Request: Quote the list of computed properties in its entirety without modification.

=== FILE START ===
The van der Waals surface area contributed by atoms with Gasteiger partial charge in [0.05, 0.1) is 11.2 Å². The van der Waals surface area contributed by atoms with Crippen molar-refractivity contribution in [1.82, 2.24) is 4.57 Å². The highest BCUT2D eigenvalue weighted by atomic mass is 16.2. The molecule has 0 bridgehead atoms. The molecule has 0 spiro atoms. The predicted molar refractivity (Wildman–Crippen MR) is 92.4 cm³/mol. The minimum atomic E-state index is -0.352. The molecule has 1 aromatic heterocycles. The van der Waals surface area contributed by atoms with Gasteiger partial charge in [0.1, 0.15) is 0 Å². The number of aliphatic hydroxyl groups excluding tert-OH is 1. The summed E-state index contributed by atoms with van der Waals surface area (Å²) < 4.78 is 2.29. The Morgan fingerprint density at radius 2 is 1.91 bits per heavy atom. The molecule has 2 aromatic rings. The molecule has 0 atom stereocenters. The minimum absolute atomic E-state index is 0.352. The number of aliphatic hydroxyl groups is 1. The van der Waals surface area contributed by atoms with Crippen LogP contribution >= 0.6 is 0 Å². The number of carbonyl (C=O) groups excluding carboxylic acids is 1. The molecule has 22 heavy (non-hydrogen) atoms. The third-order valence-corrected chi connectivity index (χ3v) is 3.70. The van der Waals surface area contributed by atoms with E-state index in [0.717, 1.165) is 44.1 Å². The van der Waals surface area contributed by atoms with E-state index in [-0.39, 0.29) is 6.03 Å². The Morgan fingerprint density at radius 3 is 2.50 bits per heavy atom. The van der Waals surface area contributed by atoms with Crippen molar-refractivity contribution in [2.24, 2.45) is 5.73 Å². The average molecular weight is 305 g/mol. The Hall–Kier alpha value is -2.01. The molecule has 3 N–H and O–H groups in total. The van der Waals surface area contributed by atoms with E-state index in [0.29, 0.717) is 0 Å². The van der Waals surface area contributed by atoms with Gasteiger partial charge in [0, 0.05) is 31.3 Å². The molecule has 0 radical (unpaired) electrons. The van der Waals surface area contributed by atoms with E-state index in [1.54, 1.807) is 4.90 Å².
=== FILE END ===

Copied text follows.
The van der Waals surface area contributed by atoms with Gasteiger partial charge in [0.05, 0.1) is 11.2 Å². The van der Waals surface area contributed by atoms with Crippen molar-refractivity contribution in [1.82, 2.24) is 4.57 Å². The highest BCUT2D eigenvalue weighted by atomic mass is 16.2. The molecule has 0 bridgehead atoms. The molecule has 0 spiro atoms. The predicted molar refractivity (Wildman–Crippen MR) is 92.4 cm³/mol. The minimum atomic E-state index is -0.352. The molecule has 1 aromatic heterocycles. The van der Waals surface area contributed by atoms with Gasteiger partial charge in [0.1, 0.15) is 0 Å². The number of aliphatic hydroxyl groups excluding tert-OH is 1. The summed E-state index contributed by atoms with van der Waals surface area (Å²) < 4.78 is 2.29. The Morgan fingerprint density at radius 2 is 1.91 bits per heavy atom. The molecule has 2 aromatic rings. The molecule has 0 atom stereocenters. The minimum absolute atomic E-state index is 0.352. The number of aliphatic hydroxyl groups is 1. The van der Waals surface area contributed by atoms with Crippen LogP contribution >= 0.6 is 0 Å². The number of carbonyl (C=O) groups excluding carboxylic acids is 1. The molecule has 22 heavy (non-hydrogen) atoms. The third-order valence-corrected chi connectivity index (χ3v) is 3.70. The van der Waals surface area contributed by atoms with E-state index in [0.717, 1.165) is 44.1 Å². The van der Waals surface area contributed by atoms with E-state index in [-0.39, 0.29) is 6.03 Å². The Morgan fingerprint density at radius 3 is 2.50 bits per heavy atom. The van der Waals surface area contributed by atoms with Crippen molar-refractivity contribution in [2.24, 2.45) is 5.73 Å². The average molecular weight is 305 g/mol. The Hall–Kier alpha value is -2.01. The molecule has 3 N–H and O–H groups in total. The van der Waals surface area contributed by atoms with E-state index in [0.29, 0.717) is 0 Å². The van der Waals surface area contributed by atoms with Gasteiger partial charge in [0, 0.05) is 31.3 Å². The molecule has 0 radical (unpaired) electrons. The van der Waals surface area contributed by atoms with E-state index in [1.54, 1.807) is 4.90 Å².